Even as a young child, I lacked impulse control and fear of consequences. If I wasn’t engaged and feeling like I was learning something new, I’d get bored very easily; I would start and quit things once I “mastered” them. I did this with the piano, the violin, acting, singing, writing, and as an adult college student. I dropped out of, then returned to, college more times than I care to admit. Jobs became an issue as well: I’m 45, and have had well over 30 jobs since I was 16.

As a teen, I was sexually promiscuous and engaged in other dangerous behaviors. I met my partner at the age of 14 and we are still together, despite the many separations I have caused. I have had many financial setbacks and done inexplicable things (waking people up at 2:00 a.m., making cookies and shoveling snow in the middle of the night, even disappearing for several days without telling anyone where I was).

After my diagnosis at 22, I started taking medications (due to a court order), then abruptly stopped the minute I completed my sentence. I remember being so sick that someone close to me said, “See, you are addicted. Bipolar isn’t real, it’s in your head. You’re fine, and the drugs make you weak.  You are a strong Latina woman.”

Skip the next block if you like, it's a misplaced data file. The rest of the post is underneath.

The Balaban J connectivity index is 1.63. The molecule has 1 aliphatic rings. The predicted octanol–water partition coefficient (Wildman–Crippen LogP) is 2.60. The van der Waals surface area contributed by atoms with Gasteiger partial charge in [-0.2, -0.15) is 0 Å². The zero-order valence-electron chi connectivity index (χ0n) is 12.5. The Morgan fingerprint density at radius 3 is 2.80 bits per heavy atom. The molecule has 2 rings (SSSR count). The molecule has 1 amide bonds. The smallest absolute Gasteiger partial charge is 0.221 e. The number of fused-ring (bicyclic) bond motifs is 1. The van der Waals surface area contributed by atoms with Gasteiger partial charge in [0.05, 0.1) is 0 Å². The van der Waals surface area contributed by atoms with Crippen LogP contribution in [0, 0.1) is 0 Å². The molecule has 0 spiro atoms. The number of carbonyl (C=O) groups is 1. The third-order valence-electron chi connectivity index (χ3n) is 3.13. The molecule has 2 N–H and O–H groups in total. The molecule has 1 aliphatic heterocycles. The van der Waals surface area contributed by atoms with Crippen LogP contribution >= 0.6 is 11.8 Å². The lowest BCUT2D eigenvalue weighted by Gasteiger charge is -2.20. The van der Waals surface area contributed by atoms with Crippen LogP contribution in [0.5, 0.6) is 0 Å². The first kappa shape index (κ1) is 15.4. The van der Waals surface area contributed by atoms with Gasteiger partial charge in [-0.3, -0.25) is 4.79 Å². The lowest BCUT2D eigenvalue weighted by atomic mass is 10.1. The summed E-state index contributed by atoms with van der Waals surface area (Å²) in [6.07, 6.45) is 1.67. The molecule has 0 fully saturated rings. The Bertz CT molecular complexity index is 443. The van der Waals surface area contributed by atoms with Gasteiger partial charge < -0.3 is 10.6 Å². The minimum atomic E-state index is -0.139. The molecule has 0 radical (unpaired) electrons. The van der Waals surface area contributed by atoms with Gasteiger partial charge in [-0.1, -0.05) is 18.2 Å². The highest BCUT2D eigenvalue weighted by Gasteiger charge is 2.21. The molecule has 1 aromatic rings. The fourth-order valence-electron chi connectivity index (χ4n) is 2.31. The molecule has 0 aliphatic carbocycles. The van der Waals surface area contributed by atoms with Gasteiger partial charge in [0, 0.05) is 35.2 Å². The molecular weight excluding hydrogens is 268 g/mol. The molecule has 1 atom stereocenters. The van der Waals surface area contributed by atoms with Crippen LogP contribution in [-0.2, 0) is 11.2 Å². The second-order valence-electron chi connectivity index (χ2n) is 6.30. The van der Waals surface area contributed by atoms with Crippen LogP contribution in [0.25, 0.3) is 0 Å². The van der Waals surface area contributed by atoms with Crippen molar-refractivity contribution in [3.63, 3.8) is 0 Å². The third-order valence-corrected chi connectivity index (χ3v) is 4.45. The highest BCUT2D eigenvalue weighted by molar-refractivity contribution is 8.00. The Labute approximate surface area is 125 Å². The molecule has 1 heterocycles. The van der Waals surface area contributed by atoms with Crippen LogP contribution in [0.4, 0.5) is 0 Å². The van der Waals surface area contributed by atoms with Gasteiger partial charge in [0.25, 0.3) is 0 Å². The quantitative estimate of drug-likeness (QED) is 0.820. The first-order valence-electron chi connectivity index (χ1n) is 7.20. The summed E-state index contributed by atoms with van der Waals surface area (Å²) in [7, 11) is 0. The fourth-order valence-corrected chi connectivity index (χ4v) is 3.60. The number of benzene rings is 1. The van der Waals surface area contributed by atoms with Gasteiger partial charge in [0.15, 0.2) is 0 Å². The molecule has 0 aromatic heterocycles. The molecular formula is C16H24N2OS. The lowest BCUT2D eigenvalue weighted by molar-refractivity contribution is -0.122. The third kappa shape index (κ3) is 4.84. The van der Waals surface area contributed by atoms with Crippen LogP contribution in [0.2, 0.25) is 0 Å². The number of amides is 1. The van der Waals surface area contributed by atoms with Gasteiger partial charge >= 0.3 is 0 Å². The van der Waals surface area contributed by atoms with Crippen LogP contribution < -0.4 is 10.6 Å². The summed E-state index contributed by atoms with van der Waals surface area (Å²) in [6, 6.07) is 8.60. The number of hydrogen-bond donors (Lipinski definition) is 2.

Twenty years later, I entered a manic state that almost led to a divorce. We were separated when my worst depression started. I somehow managed to get up and care for the kids, get them to school, and even go to work. I was in bed every night right after dinner, and often skipped showers to allow extra time for sleep. I lost my job and, as with past behavior, told no one. A year later I attempted suicide.

I talked myself out of a 72-hour hold when those close to me said it was an “accidental overdose” and that I’d be fine. For five more months I fought off the worsening depression, isolating myself and planning my next attempt. I became tired and admitted myself into an inpatient program. When I wrote about my experiences, I felt they were a family embarrassment that should not be shared outside the family.

Today I understand my boundaries and I maintain them. The people closest to me now accept my diagnosis, and I respect the boundaries of what they are comfortable discussing. I work in a mental health clinic as a peer specialist, and my clients keep me grounded. I have the best job in the world, a job I can retire from. At last I found a place where I can have a mental health condition and be accepted.

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